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Ana Roxanne
~~~ Jo Higgs , October 15th, 2019 09:15

Water runs through Ana Roxanne's ~~~, opening up a world of electronic sensuality, finds Jo Higgs

Full of deep warbling organs and chirping electronic pings, Ana Roxanne’s ~~~ is an ode to self-recognition and revelation that delves deep into personal and sonic depths. Despite having originally been released quietly in 2015, ~~~ was brought to a wider audience in 2019 upon its re-release with Leaving Records.

A plethora of synth and organ sounds sees Roxanne’s production reach heights at which it births a warming buzz, enveloping the sounds around it, smothering sparse vocal melodies and gushing field recordings of an incoming tide. The shores captured within opener ‘Immortality’ provide the lulling colours lyrically referenced as “deep violet water[s]”; these tides form a shimmering and rippling dream-mirror, through which Roxanne is subjected to “a familiar gesture misplaced in time”. Hums intone overlapping melodies beneath whispered spoken word passages.

Water runs throughout this project, finding tribunes in each track. As a sonic theme it permeates the project as a reminder of the fluidity of life and the potential for change. In the final cut, ‘In a Small Valley’, a river is splashed in amidst – and often over – the instrumental, asserting its importance. Ringing metallic chimes play a wondering melody, soon infiltrated by a small church choir. This gradually grows in presence before once again falling away and drowning in the stream, before sparse chimes re-emerge to strike an unsure duet with the semi-melodic gargles of a baby.

Literature buffs may recognise the spoken word over ‘Slowness’ as a set of lines from Czech author Milan Kundera’s work of the same name. In a tune full of juxtapositions set to an autumnal warmth, this statically spoken verse contrasts both the speed of the frantic electronics and the natural air to the low droning cellos. The words see Roxanne, through Kundera, question reality and memory, a theme that grows throughout the journey of ~~~.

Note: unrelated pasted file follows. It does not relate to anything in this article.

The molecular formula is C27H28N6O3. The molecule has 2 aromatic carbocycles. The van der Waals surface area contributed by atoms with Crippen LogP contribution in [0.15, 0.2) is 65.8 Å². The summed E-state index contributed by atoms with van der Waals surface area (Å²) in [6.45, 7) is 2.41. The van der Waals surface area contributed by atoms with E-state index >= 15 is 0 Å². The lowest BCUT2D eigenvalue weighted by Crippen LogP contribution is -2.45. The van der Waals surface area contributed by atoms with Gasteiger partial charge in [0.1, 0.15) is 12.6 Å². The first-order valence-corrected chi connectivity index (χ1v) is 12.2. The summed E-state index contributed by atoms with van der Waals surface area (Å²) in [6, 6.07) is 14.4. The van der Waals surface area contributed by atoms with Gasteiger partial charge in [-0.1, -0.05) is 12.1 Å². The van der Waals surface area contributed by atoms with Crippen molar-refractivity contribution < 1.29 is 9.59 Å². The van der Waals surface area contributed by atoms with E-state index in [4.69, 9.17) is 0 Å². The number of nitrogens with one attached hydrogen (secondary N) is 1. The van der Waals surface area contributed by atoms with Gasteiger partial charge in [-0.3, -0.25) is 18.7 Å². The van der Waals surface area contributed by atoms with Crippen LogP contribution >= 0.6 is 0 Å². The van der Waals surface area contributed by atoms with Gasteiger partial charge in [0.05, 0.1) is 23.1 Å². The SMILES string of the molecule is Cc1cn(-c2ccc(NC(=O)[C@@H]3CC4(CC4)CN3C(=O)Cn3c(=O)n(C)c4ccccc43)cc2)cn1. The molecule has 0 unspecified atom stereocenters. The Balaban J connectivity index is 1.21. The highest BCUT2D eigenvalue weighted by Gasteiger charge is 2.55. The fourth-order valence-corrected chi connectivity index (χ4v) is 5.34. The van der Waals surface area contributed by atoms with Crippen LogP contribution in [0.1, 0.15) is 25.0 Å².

In a further case of borrowing words, ‘I’m Every Sparkling Woman’, Roxanne channels Chaka Khan as she investigates and asserts aspects of her femininity. It seems notable that she utilises another’s words to tackle her gender, as only three years after the original release of this project did Roxanne enlighten the world to her being intersex. In an interview with Bandcamp, Roxanne talks of still being unsure of the way she identifies but feeling that through living as the RnB divas she adored growing up when performing ‘I’m Every Sparkling Woman’, she can love herself regardless.

Requiring a deep and attentive listen, Roxanne’s project is certainly not one for anyone, yet still exists for those who can apply themselves to it, opening up a world of electronic sensuality.

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